W3C home > Mailing lists > Public > public-webappsec@w3.org > February 2014

Re: Remove paths from CSP?

From: Daniel Veditz <dveditz@mozilla.com>
Date: Thu, 13 Feb 2014 10:25:27 -0800
Message-ID: <52FD0E17.2060306@mozilla.com>
To: Mike West <mkwst@google.com>, "public-webappsec@w3.org" <public-webappsec@w3.org>
CC: Odin Hørthe Omdal <odinho@opera.com>, Adam Barth <w3c@adambarth.com>, Brad Hill <bhill@paypal-inc.com>, Michal Zalewski <lcamtuf@google.com>, Garrett Robinson <grobinson@mozilla.com>
On 2/12/2014 12:28 AM, Mike West wrote:
> Exposing path information makes it fairly easy to leak data
> cross-origin.  I noted this in May last year[1], but [2] and [3] shows
> that it's far more practical than I thought at the time.
> 
> Are paths valuable enough to live with this leakage vector? I don't
> think they are.

I think paths are valuable: many sites, not just major ones, have
sections where certain resources come from, and other areas that might
contain user-supplied (user-influenced?) content.

> I'd suggest dropping paths from 1.1 now, before LC, and removing them
> from both Chrome and Firefox's implementation. We might be able to keep
> paths for some directives ('form-action' for instance, which might
> mitigate some of the concerns in Michal's Postcards), but I'm not sure
> that complexity is worthwhile.

We should not support paths in some directives and not others. That kind
of complexity and inconsistency will confuse people into using paths
where they aren't supported and thinking their policy gives them more
protection than it does.

What other options do we have to keep some of the benefit of paths? We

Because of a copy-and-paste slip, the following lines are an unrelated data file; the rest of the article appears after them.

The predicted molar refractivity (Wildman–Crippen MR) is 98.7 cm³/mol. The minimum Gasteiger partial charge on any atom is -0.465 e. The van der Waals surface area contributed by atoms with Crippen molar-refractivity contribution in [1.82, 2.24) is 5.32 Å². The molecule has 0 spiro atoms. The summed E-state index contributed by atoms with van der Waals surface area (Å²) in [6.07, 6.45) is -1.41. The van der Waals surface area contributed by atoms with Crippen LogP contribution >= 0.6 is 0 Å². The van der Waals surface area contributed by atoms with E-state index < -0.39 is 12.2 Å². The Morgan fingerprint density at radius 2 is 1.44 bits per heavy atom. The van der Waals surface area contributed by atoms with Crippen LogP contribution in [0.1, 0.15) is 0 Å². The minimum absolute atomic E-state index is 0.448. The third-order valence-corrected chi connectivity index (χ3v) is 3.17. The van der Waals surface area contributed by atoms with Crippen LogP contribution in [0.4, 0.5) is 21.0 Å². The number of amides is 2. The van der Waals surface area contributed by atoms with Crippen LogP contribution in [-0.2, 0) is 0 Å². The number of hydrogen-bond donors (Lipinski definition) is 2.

could support paths only up to a point, for example one or two segments
in addition to the host name, perhaps requiring full segments (supply a
terminal '/' if not specified in the policy) rather than allowing
partial matches.

We could also reduce reporting. Is report-uri really a likely vector for
this attack? I would think any effective attack would send boatloads of
traffic to the attacker via report-uri, probably being detectable,
definitely being slow, and maybe hard to correlate with an in-page
attack on any given victim. Eliminating the in-page error event could
help by forcing the attack to use report-uri exclusively.

We could and probably should reduce the amount of information sent in
violation reports, especially when we've got information that the page
itself doesn't know (that is, redirects). In particular, instead of the
"stripped for reporting" of the blocked URL we could report the original
URL that was found in the page. This would be more useful in the
non-redirect case and doesn't leak information that the page could
already know (e.g. via onerror/onload or by adding elements one at a
time). In the redirect case doesn't leak information that an attacker
couldn't otherwise know, such as user name if https://site.com/home
redirects to https://<username>.site.com/ (stripping only protects
against leaking information found in paths).

I'm not too concerned about CSP being used to determine if someone is
logged in to a particular site or not, because timing attacks are good
enough to figure that out for most sites already. We shouldn't let
people use CSP to figure out user names or tokens or similar path segments.

-Dan Veditz
Received on Thursday, 13 February 2014 18:25:55 UTC

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